I just got the weirdest email from my dad. Apparently I've had a Knights of Columbus whole life insurance policy since I was a baby that they've been paying into for years.
Now that my 30th birthday is coming up, the coverage is "no longer available" and they want me to continue the policy. Here's a funny explanation from the salesman about why I should buy whole life vs. term:
Arthur Williams, Associate Professor of Insurance at Penn State University, has published an article for the Journal of Risk
and Insurance regarding the fate of term insurance policies. Here are the conclusions:
1) After 5 years, 58% of all policies were terminated or converted.<- Yes, that is the point of TERM insurance - seems to me like it was a success, haha
2) After 20 years, less than 2% of all policies were in force.
3) After 20 years, less than 1% of policies resulted in death claims.
In other words, the odds are 100 to 1 against term insurance ever becoming a claim.
Anyways, I took a look at this policy and holy wah is it confusing.
I'm trying to build a good case to send to my dad about why this is such a god-awful idea (or maybe it isn't? I don't know - honestly, this thing is like trying to read Braille), because, you know, whole life insurance.
I think this is how it'd work:
Annual premium: $191.60
7-Pay Premium (WTF is this??): $488.06
Each year I'd earn something called "cumulative paid-up additions," which is apparently this: "purchases paid-up insurance," whatever the @#$^ that means.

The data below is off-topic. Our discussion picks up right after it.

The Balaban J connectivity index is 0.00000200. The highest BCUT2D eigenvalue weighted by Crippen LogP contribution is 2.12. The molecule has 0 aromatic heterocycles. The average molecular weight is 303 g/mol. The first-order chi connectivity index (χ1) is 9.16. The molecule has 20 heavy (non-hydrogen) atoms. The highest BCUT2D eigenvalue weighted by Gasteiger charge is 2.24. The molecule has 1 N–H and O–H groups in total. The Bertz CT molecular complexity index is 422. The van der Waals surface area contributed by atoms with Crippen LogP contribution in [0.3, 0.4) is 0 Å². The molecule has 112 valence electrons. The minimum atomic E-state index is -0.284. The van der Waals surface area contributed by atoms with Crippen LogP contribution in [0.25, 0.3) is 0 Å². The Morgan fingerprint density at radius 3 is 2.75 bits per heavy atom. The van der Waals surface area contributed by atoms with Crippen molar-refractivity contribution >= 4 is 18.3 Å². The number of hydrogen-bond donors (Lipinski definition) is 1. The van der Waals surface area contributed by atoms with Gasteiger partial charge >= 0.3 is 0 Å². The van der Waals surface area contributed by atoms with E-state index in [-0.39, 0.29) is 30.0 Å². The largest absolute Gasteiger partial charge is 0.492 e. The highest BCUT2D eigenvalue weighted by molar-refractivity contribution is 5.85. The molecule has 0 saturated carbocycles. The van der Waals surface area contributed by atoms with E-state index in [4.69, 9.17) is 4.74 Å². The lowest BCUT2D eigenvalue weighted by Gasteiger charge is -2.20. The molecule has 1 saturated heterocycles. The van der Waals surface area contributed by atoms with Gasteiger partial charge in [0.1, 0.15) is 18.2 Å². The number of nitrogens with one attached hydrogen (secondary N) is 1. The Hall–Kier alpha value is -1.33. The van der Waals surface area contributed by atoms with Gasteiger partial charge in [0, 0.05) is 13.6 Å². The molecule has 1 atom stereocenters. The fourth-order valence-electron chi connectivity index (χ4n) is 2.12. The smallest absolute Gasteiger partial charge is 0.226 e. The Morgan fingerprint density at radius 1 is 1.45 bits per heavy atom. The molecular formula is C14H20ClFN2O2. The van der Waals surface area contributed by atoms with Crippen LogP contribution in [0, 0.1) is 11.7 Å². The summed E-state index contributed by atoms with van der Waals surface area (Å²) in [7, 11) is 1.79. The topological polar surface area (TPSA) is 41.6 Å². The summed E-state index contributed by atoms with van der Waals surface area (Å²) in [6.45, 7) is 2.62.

Here's where I think they're trying to sell me or trick me somehow. If you multiply how much you invested into this thing - i.e., $191.60 per year - by how many years you've paid in and compare it to what you'll have gotten back, it seems like a great deal. Here's what I'll have paid and earned if I croaked at 31 and 80:
Age 31: Paid $191.60 in premium, death benefit $20,000, no cash, $0 "cumulative paid-up additions"
Age 80: Paid $9,580 in premium, death benefit $20,000, $12,670 guaranteed cash, $13,745 "cumulative paid-up additions"
In other words, if I live till 80, I'll have paid $9,580 and earned $46,415.
There's also some mumbo jumo in here about how I can use this policy to "supplement my retirement" but I can't see any description in how that would actually work. Does the policy table below give you any clues into how this would work?
Guys, help me build a case against this policy! Or, why should I take it if hell hath frozen over and it actually is a good deal? Help me figure this out - whole life insurance policies confuse the #$%& out of me!
More info: I have $55k in student loan debt (my mom would pay it back if I died, she is the cosigner), no kids, and my husband will be graduating soon into a high-paying job, so it's not like my income would be needed on that front. From what I can tell, if I did have life insurance, all I'd need is a term policy to cover the student loan debt until I pay it off in <10 years.